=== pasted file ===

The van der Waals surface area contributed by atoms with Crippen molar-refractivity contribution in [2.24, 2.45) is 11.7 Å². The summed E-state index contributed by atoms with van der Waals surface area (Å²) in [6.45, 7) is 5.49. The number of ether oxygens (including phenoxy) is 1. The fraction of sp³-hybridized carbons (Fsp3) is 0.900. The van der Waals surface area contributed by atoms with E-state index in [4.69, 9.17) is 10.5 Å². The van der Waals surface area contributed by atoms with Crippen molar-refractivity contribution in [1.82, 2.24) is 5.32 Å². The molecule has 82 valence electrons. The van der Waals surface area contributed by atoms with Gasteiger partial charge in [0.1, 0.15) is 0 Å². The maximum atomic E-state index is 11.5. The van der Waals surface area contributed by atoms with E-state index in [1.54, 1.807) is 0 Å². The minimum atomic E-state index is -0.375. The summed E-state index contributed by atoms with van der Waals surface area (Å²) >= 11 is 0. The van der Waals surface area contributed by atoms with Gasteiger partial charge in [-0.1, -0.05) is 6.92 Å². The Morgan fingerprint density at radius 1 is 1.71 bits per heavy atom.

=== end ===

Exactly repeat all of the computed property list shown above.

The van der Waals surface area contributed by atoms with Crippen molar-refractivity contribution in [2.24, 2.45) is 11.7 Å². The summed E-state index contributed by atoms with van der Waals surface area (Å²) in [6.45, 7) is 5.49. The number of ether oxygens (including phenoxy) is 1. The fraction of sp³-hybridized carbons (Fsp3) is 0.900. The van der Waals surface area contributed by atoms with E-state index in [4.69, 9.17) is 10.5 Å². The van der Waals surface area contributed by atoms with Crippen molar-refractivity contribution in [1.82, 2.24) is 5.32 Å². The molecule has 82 valence electrons. The van der Waals surface area contributed by atoms with Gasteiger partial charge in [0.1, 0.15) is 0 Å². The maximum atomic E-state index is 11.5. The van der Waals surface area contributed by atoms with E-state index in [1.54, 1.807) is 0 Å². The minimum atomic E-state index is -0.375. The summed E-state index contributed by atoms with van der Waals surface area (Å²) >= 11 is 0. The van der Waals surface area contributed by atoms with Gasteiger partial charge in [-0.1, -0.05) is 6.92 Å². The Morgan fingerprint density at radius 1 is 1.71 bits per heavy atom.